Ecosystem services (ES), payments for ecosystem services (PES), and the development of markets for PES are transformational concepts and practices that emerged from environmental and ecological economics. Although the establishment of regulatory markets tends to be “top down,” there is evidence that more locally acceptable and successful markets tend to come from the community, from the “bottom up.” This meta-analysis analyzes 20 recent articles that examined approximately 454 PES cases from around the world, most organized from the bottom up. Cross-case analysis reveals possible best practices. Involving communities in design, decision-making, governance, and operation of local PES programs is found in many cases to contribute to improvements in both ecosystems and community livelihoods. Devolving project administration and ES provision monitoring to the local level is found to lower costs, increase project legitimacy, community equity, and leaves efficiency and fairness tradeoff decision-making in the hands of local communities. This in turn adds to feelings of competence, autonomy, and control. The experience of cooperative learning, skill acquisition, and enhanced individual and community capacities that results from participation in PES program design is found to positively influence social, cultural, economic, and multilevel political dynamics, allowing local sustainable resource use and management to emerge. In several cases, there are indications that this leads to a changed local and regional political economy due to successful value capture of enhanced ES resulting from restored ecosystems, as well as indications of other transformative changes in communities. These findings are used to provide recommendations to a watershed restoration initiative in the borderlands of Southern Arizona.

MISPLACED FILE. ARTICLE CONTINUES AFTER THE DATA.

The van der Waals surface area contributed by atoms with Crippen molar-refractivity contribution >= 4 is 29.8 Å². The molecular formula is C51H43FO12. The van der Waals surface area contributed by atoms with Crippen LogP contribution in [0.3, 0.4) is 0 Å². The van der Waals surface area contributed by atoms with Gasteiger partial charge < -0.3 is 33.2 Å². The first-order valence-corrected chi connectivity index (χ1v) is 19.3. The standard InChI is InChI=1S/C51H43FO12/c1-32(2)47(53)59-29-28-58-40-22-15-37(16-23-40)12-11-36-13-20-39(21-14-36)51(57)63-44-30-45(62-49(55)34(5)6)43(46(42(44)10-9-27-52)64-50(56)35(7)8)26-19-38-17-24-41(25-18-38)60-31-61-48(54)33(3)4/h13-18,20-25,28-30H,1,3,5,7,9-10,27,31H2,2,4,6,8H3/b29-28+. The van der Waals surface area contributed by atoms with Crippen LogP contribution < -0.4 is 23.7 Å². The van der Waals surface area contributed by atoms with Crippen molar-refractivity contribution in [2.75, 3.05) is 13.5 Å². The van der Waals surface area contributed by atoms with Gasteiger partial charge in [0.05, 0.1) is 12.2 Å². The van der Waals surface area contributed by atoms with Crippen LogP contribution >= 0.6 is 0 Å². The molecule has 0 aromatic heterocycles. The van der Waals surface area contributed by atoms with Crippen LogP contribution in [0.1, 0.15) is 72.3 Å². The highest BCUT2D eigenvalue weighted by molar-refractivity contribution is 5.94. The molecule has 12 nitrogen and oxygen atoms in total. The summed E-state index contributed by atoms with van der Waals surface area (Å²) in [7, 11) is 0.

|Commitee:||Barnard, Geoff, Norman, Laura, Pulliam, Ron|
|School Location:||United States -- Arizona|
|Source:||DAI-B 79/10(E), Dissertation Abstracts International|
|Subjects:||Conservation biology, Environmental economics, Natural Resource Management|
|Keywords:||Community organizing, Conservation, Ecological economics, Ecosystem services, Resource management|
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